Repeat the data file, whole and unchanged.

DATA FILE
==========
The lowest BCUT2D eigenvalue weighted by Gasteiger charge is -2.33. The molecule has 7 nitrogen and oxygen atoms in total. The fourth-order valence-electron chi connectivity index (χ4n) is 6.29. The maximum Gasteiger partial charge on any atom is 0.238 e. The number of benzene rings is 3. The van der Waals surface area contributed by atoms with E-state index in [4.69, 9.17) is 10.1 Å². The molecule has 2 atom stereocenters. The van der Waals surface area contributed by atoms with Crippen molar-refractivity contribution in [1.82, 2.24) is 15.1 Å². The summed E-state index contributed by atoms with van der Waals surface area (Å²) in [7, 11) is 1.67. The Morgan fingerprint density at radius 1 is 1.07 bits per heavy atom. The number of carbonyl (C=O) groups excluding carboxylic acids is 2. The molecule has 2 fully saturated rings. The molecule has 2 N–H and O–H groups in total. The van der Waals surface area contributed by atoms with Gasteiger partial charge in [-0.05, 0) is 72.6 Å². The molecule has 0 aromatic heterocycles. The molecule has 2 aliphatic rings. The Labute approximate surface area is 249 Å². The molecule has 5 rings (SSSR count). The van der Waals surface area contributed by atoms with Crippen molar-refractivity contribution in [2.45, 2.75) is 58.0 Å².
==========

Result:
The lowest BCUT2D eigenvalue weighted by Gasteiger charge is -2.33. The molecule has 7 nitrogen and oxygen atoms in total. The fourth-order valence-electron chi connectivity index (χ4n) is 6.29. The maximum Gasteiger partial charge on any atom is 0.238 e. The number of benzene rings is 3. The van der Waals surface area contributed by atoms with E-state index in [4.69, 9.17) is 10.1 Å². The molecule has 2 atom stereocenters. The van der Waals surface area contributed by atoms with Crippen molar-refractivity contribution in [1.82, 2.24) is 15.1 Å². The summed E-state index contributed by atoms with van der Waals surface area (Å²) in [7, 11) is 1.67. The Morgan fingerprint density at radius 1 is 1.07 bits per heavy atom. The number of carbonyl (C=O) groups excluding carboxylic acids is 2. The molecule has 2 fully saturated rings. The molecule has 2 N–H and O–H groups in total. The van der Waals surface area contributed by atoms with Gasteiger partial charge in [-0.05, 0) is 72.6 Å². The molecule has 0 aromatic heterocycles. The molecule has 2 aliphatic rings. The Labute approximate surface area is 249 Å². The molecule has 5 rings (SSSR count). The van der Waals surface area contributed by atoms with Crippen molar-refractivity contribution in [2.45, 2.75) is 58.0 Å².